S1: Well, the question will be whether that message gets through to enough of the country. I mean, Fox News and the right wing media is not necessarily going to give him any chance to reach his audience. But that’s not there is a middle of the country that could still be accessible. And it seems like Biden should be the right messenger for people who supported Trump or have a lot of doubts about annoying liberals, but are kind of persuadable. I was struck by a memo he sent to his staff in which he told them to be nice to each other. And another memo in which he said that if you use a lot of acronyms and your mom can’t understand what you’re saying, like send it back, because I don’t want to have to read that. I so I loved that. That’s like something I try to beat into my writing. It’s I don’t know. Those are like pretty plain spoken, like appealing ways to begin.
S4: Yeah. I mean, when you hire somebody in a job where one of the key parts of the job is persuasion, both within your administration and out in the country when you hire them and their strongest attribute is insulting people. The New York Times finally printed the full list of President Trump’s insults, and it went on to the many thousands. You know, you’ve you’ve hired somebody to fundamentally unfit for a key quality of the job. And Biden has this other thing. Jen Psaki, his press secretary, was described by Ben Rhodes as instinctively kind. And what struck me about that is whether instinctive kindness is a good attribute in press secretaries. I think you can argue, but just instinctively kind is kind of what it feels like, the tone of that Biden was trying to set in his entire administration. His inaugural address was basically that, which is we are human beings. We are not enemies. And and this goes to your souls on this point, David, which for me came across in his line and his speech actually really bears rereading because there are lots of little lines that are jumping out to me upon doing that. And the next day, he said, because the here is the thing about life. There is no accounting for what fate will deal you. There are some days when we need a hand. There are other days when we are called on to lend one. And the problem with these speeches that they can sometimes feel like empty bromides. Although after four years, everybody is ready to tuck into a few empty bromides like Bromo Seltzer, Folbre Brigada with the pro buds. But but in this case, you know, when when President Biden says something like that, you know, it is hard won from the tragedies he’s faced. You know, when he says, here’s the thing about life. He’s experienced a lot of life, both because he’s our oldest president, but, of course, also because he’s had these searing tragedies. And part of the job in life and in the presidency is to see the long road ahead and recognize that what you do today will either bite you in the ass or hold you up in the future. And that’s essentially what he was trying to argue that the country needed to get back to. And I thought a second line that was powerful in that way is when he said, take a measure, my heart. And if you still disagree, so be it. That’s democracy. Trying to reset what a political disagreement is. In other words, don’t immediately think me evil. And if you don’t agree with my attempt to persuade you, then I won’t immediately think you’re evil either. Now, there are some people with whom we argue, who are arguing in bad faith and who are, if not evil, not good. Yes, right, exactly. They’re on deck to evil. But nevertheless, it shouldn’t be your your starting position with with people just because of the party they’re in. And I feel like all of that is hard won, not just from some political guidebook on how to sound like a politician, but somebody who has had to endure door, a life where sometimes he needed a hand and other days he was called to lend one.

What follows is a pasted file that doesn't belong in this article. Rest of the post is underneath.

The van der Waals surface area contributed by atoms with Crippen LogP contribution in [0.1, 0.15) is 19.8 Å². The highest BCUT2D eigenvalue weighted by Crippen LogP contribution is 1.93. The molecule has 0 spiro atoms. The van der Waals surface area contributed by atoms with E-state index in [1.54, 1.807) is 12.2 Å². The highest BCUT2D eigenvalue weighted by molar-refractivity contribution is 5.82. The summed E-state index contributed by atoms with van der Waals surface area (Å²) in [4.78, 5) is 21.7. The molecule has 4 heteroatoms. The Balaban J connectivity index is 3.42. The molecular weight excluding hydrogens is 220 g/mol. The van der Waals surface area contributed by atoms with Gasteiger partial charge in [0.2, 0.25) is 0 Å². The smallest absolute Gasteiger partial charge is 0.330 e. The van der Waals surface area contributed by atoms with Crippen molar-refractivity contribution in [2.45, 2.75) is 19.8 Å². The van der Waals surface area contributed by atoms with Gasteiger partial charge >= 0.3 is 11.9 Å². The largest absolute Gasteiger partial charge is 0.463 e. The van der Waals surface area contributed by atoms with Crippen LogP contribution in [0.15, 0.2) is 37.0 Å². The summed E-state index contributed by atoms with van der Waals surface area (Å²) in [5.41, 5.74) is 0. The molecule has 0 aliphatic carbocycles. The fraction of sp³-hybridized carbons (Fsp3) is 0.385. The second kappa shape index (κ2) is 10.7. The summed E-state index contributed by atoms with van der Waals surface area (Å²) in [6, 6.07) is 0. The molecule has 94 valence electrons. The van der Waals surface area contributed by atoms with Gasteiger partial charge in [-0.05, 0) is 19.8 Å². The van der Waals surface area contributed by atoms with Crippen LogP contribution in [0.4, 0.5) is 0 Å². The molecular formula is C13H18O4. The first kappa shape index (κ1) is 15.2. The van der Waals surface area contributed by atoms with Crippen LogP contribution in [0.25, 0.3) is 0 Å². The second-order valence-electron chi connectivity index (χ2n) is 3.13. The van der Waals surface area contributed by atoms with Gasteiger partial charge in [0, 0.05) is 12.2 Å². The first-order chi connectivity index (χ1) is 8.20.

S3: I want to turn to Kamala Harris for a second. It is for first just to make an obvious point, which is that black America save the Democratic Party’s bacon, this campaign. But there was Jim Clyburn and the black voters in South Carolina or just black voters during the general election. And states like Georgia and Wisconsin and Michigan and Pennsylvania, who turned out in such overwhelming numbers to help the Democrats and president and Senate races, but to see a black vice president and a black woman and an Asian-American woman, it’s kind of amazing. It’s shocking that it took so long to get a woman in one of these roles. It just kind of incredible that we’ve had 46 presidents, 48 vice presidents. And it takes you know, this is number 90. What does that the 90 fifth person to occupy one of these offices and we finally get a woman.
S1: Yeah. And I mean, Kamala Harris is a complicated person and politician and will have many more mixed things to say about her. But I was just so happy like that. Just lifted me to see that. And it is both incredible that it took so long, but also like things don’t become normal until you have a first. And so I look forward to the moment where I can take for granted that there is a woman occupying that position. But for now, I really just wanted to revel in it.
S3: And lot of these things don’t become normal to have like a fifth.
S1: Well, at least we’re having a step along the way.